In a home of, literally, thousands of books, I sometimes find it, usually on my serendipitous way to hunting down another title. There is no Dewey Decimal System here. While it's been at least fifteen years since I purchased A Book of Love Poetry, edited by Jon Stallworthy for Oxford University Press, it never fails to set off palpitations the way it did when I first pulled it off the shelf.
It was factory fresh then and free of the yellowing, vignetted pages which one grows fonder of as everything and everyone go through the passage of time. I fan through those pages, snagging a thumb here and there as it lands on the familiar Neruda, Shelley, and Cummings entries; the sorrows and the pities of Hardy and Yeats; and the meandering Baudelaire and Ovid, translated as meanderingly from the Latin without a word spared.
Today I tick off one page, from a Scottish poet I rarely see in print. Edwin Morgan's Strawberries has the power to catch the reader as the glistening small, red fruits catch the eye of the gatherer who crouches to collect them. The verse is sweet and colorful, elusively erotic, and jubilates in elemental love and a love of the elements. It is light and full of vapors both heady and poignant; it is remarkably free of clutter. It has my undying devotion.
I could have agonized over a Charlotte, or fussed with a tray of Linzer Tarts, all gloriously dramatic in their celebrations of romance. Yet it is the simple fold of fruit into cream, and a buttery crumble of cookie on briefly baked berries which I choose to share for the aiming of the arrow. For Strawberries, any other recipe would have been Love's Labour's Lost in the details.
Strawberry Fool - A recipe of ancient provenance in the public domainThis post and these recipes are for Simona of Briciole and Lisa of Champaigne Taste who are co-hosting their quarterly Novel Food, an enduring event featuring appetizing and inspiring meals in the novels, biographies, plays, and poems that we read and relish.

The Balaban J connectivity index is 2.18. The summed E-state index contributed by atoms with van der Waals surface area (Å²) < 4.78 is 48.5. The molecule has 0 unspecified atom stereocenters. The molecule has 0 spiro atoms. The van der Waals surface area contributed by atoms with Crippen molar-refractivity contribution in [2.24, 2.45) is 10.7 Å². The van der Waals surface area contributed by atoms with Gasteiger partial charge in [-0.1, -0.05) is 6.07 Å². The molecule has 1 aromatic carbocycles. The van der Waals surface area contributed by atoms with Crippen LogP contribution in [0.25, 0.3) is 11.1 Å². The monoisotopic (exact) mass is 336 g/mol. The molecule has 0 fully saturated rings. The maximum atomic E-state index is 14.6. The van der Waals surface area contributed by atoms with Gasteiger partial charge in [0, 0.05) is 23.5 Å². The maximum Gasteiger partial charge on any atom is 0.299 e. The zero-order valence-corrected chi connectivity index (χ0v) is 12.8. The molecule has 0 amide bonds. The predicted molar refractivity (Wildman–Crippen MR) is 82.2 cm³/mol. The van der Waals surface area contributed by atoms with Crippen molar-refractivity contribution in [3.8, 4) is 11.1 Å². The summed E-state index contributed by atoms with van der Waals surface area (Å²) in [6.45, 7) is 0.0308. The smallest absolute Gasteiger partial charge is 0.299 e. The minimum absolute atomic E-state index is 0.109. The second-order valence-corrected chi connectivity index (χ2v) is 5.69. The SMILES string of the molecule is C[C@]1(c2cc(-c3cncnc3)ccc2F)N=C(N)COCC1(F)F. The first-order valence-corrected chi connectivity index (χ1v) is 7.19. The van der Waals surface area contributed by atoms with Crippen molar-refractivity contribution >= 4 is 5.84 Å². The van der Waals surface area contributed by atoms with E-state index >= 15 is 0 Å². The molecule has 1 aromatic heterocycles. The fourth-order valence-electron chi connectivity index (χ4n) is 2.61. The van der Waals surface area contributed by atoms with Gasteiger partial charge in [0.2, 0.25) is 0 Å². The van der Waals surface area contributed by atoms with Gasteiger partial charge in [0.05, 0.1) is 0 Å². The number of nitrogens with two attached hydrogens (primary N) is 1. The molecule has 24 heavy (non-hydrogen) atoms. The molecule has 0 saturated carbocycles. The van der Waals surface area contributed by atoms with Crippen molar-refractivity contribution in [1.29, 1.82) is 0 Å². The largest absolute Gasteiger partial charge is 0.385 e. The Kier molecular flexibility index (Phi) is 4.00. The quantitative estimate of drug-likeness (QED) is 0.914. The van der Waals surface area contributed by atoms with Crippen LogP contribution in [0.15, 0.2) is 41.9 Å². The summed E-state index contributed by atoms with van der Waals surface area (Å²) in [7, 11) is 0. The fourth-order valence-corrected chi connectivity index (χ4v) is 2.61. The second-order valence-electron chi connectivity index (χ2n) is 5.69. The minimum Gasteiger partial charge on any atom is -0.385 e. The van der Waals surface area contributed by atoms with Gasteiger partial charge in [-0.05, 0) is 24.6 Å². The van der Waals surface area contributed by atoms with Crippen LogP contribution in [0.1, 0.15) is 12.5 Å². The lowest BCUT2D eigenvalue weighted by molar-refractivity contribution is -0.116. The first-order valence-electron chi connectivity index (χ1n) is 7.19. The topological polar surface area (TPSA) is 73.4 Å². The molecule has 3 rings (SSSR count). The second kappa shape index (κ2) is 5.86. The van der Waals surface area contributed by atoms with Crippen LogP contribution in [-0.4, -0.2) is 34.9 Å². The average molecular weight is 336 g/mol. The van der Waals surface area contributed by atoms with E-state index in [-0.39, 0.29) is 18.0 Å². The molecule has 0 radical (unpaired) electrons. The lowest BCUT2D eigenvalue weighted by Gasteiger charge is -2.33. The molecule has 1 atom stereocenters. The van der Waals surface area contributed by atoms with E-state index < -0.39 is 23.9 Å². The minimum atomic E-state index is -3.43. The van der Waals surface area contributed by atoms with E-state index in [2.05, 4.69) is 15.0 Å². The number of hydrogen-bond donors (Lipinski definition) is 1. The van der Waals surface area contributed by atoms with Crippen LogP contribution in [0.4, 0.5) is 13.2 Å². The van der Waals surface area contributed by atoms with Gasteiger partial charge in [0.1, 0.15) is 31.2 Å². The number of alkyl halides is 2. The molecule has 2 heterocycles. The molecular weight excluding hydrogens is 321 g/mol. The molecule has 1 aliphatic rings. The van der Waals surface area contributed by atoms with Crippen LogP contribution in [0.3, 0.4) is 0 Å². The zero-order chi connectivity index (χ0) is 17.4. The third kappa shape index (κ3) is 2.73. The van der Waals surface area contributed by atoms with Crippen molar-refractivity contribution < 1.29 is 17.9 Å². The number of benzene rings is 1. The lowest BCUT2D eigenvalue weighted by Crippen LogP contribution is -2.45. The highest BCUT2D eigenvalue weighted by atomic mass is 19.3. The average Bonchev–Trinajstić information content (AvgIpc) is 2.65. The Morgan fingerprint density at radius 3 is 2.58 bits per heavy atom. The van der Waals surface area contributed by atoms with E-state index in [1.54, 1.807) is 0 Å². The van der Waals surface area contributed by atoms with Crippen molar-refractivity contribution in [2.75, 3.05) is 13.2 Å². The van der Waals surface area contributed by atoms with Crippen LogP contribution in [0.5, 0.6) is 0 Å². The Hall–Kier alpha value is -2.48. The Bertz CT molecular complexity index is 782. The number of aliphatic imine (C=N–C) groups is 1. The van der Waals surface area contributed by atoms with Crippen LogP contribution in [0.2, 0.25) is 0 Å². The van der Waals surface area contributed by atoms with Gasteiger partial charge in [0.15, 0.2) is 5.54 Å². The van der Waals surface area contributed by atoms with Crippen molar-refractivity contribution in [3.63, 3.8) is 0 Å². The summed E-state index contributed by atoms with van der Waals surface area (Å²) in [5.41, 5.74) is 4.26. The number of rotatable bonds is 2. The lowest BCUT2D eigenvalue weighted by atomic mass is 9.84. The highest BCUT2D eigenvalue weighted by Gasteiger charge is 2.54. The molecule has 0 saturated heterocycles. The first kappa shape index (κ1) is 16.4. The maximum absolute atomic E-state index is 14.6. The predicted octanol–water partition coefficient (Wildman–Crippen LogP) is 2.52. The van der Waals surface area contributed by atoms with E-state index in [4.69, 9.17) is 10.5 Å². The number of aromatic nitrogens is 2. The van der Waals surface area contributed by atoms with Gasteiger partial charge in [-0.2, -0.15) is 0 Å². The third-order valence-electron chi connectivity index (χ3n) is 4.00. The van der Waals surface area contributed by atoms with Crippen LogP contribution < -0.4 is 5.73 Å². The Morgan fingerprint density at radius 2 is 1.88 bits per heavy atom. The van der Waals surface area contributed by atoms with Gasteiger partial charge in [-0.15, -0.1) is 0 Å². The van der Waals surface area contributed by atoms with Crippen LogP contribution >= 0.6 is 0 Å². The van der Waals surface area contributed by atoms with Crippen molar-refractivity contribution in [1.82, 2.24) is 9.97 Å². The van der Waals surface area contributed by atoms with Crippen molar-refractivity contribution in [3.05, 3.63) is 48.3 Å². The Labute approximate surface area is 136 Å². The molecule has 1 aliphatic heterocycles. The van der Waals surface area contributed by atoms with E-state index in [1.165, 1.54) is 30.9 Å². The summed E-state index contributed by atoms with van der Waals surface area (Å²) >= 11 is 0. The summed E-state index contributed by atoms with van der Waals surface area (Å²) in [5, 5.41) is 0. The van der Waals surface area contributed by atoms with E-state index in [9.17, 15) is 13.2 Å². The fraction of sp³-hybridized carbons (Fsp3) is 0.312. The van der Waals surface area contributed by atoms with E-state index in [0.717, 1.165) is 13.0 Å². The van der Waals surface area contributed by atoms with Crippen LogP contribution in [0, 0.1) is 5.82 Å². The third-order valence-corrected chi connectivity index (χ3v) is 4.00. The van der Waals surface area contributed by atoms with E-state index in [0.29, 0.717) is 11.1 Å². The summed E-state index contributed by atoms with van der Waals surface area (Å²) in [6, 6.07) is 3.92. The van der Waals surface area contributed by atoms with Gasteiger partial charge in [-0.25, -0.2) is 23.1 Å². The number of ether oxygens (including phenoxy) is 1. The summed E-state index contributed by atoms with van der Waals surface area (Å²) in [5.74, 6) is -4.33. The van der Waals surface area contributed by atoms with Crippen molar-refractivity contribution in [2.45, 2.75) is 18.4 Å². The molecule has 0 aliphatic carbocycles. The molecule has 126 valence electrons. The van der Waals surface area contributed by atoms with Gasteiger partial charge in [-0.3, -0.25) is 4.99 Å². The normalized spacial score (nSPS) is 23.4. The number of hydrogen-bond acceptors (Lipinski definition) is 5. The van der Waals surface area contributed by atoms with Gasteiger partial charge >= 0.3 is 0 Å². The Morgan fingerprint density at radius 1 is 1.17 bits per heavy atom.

4 cups fresh strawberries, rinsed, stemmed, and hulled
1/4 - 1/3 cup superfine sugar
1 cup whipping cream
In a large bowl, toss strawberries in sugar. Let macerate for ten minutes. In meantime, beat the whipping cream in a chilled metal bowl until nearly stiff peaks form. Purée sugared strawberries in a blender. Gently fold purée into whipped cream. Spoon into individual cups for immediate serving or cover bowl to refrigerate.
Easiest Strawberry Crisp - My own idea, although I'm sure it is not original
2 cups fresh strawberries, rinsed, stemmed, and hulled
2 large shortbread cookies, crushed
1 small handful walnuts (or other nut of your choice), coarsely chopped
Mix shortbread with nuts. Toss in a dry skillet over low heat until lightly toasted and fragrant. Reserve. Divide strawberries into 2 microwave-safe bowls or ramekins, positioning them with their bottoms up. Microwave very briefly, under a minute, until they have gently collapsed and begin sputtering their juices. Watch carefully; they can turn mushy if cooked a few seconds too long. Remove from microwave (bowls will be hot), and scatter toasted topping over strawberries. Finish with a dash of cinnamon. Serve immediately.~~~~~~~~~~~~~~
Been There, Done That ~
Yellow Raspberry Rosemary Crisp
Almond Cherry Mini Tarts
Other People's Eats~
Blackberry Fool with Calvados from Yum Sugar
Homemade "Pop Tarts" from Chez Pim
Persimmon Fool from White on Rice Couple
Dried-Fruit Apple Crisp from The Perfect Pantry
Strawberry Jam with Black Pepper and Fresh Mint from Chocolate and Zucchini